Wednesday, March 30, 2011
Challenging the Mind
Last night a friend and I attended a Roanoke Library event entitled, "From Challenger to Extraterrestrials: Answering the Call of Space" presented by speaker/author Richard C.Cook. According to the press release, "Cook was the first NASA official to testify in 1986 on the causes of the Challenger disaster. Since then, his study of the future of humanity in space has expanded to include all aspects of space exploration including the question, "Are we alone?" His answer is, probably not." He is the author of "Challenger Revealed."
Apparently a lot of Roanokers are interested in space and/or UFO's because the library was the most crowded I have ever seen it. We sat in a back row which was not conducive to viewing the screen in its full capacity so I'm sure we missed quite a bit. I also had the "pleasure" of being seated near an anti-heckler. This alcohol-reeking gent was enthralled with Cook's presentation -- nodding his head enthusiastically and chiming in aloud. It got really annoying and very distracting.
One of the great/bad things that Roanoke Library has at these type of events is free food. Unfortunately too many of the people who attend these events are there only for the free food so are less than considerate of the people around them. It's great that the large homeless population that is found at the library gets to eat, but bad that their sometimes brutal smell kills the appetite of anyone who has the misfortune of having a seat nearby. Avoid sitting in the back where the food is at all costs, not only because of the odor, but because you will miss hearing the speaker at points when the pizza boxes are being crumbled up and smashed into the garbage can, or ice is being sifted through to find a bottle of water. I didn't eat any of the food on site, but did get a bag of Astronaut food to take home to the kids. It was freeze-dried Neapolitan ice cream. Although the kids said it did have a strawberry flavor, it felt like I was eating a chunk of Pepto Bismal.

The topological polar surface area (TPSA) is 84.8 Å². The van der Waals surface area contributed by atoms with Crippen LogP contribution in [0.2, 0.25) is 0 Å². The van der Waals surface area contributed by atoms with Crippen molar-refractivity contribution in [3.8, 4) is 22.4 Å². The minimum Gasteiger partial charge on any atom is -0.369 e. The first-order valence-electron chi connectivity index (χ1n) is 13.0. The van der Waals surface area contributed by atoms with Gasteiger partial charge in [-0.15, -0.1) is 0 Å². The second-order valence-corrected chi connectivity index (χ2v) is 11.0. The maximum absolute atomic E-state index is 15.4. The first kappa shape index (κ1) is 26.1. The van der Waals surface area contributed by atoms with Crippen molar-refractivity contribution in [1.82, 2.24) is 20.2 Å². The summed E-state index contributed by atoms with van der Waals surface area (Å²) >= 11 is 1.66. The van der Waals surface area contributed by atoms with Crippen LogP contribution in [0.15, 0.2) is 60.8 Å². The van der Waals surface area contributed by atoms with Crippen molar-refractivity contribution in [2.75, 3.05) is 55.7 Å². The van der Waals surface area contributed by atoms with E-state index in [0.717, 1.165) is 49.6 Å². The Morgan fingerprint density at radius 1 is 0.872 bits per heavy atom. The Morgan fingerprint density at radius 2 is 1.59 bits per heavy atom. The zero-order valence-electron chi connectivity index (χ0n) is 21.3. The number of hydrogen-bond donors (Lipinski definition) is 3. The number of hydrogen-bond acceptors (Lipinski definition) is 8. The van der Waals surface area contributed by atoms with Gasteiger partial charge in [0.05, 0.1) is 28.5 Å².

Even with all the distractions I found Cook quite interesting, very informative and mind challenging. I think people my age who remember watching the first moon landing and tune into every shuttle and rocket launch find space exploration fascinating. I enjoyed hearing the history of NASA -- the glory days as well as the screw ups -- and the UFO/ET segment. Yes, mine was one of the hands that went up when asked, "Who has seen a UFO?"
The one thing that piqued my attention was something I hadn't heard about before -- the Aether theory. According to Wikipedia: "Aether theories in early modern physics proposed the existence of a medium, the aether (also spelled ether, from the Greek word (αἰθήρ), meaning "upper air" or "pure, fresh air"), a space-filling substance or field, thought to be necessary as a transmission medium for the propagation of electromagnetic waves...Although hypotheses of the aether vary somewhat in detail they all have certain characteristics in common. Essentially aether is considered to be a physical medium occupying every point in space, including within material bodies. A second essential feature is that aether's properties give rise to the electric and magnetic phenomena and determines the propagation velocity of their effects. Therefore the speed of light and all other propagating effects are determined by the physical properties of the aether at the relevant location, analogous to the way that gaseous, liquid and solid media affect the propagation of sound waves. The aether is considered the over-all reference frame for the universe and thus velocities are all absolute relative to its rest frame. Therefore, in this view, any physical consequences of those velocities are considered as having an absolute, i. e. real effects."
Cook went into the theory a little more, and I couldn't even begin to explain it, but it interests me enough that I want to do some more research into it especially regarding linking it with my "theory" of how paranormal/spiritual entities are able to "communicate."
Hmmm, are those orbs near Cook? Nah, probably just dust...Kudos to Roanoke Valley Libraries for offering these type of free events which allow the attendees to learn something, and booking guests who give folks the opportunity to walk away with their minds being challenged to different possibilities.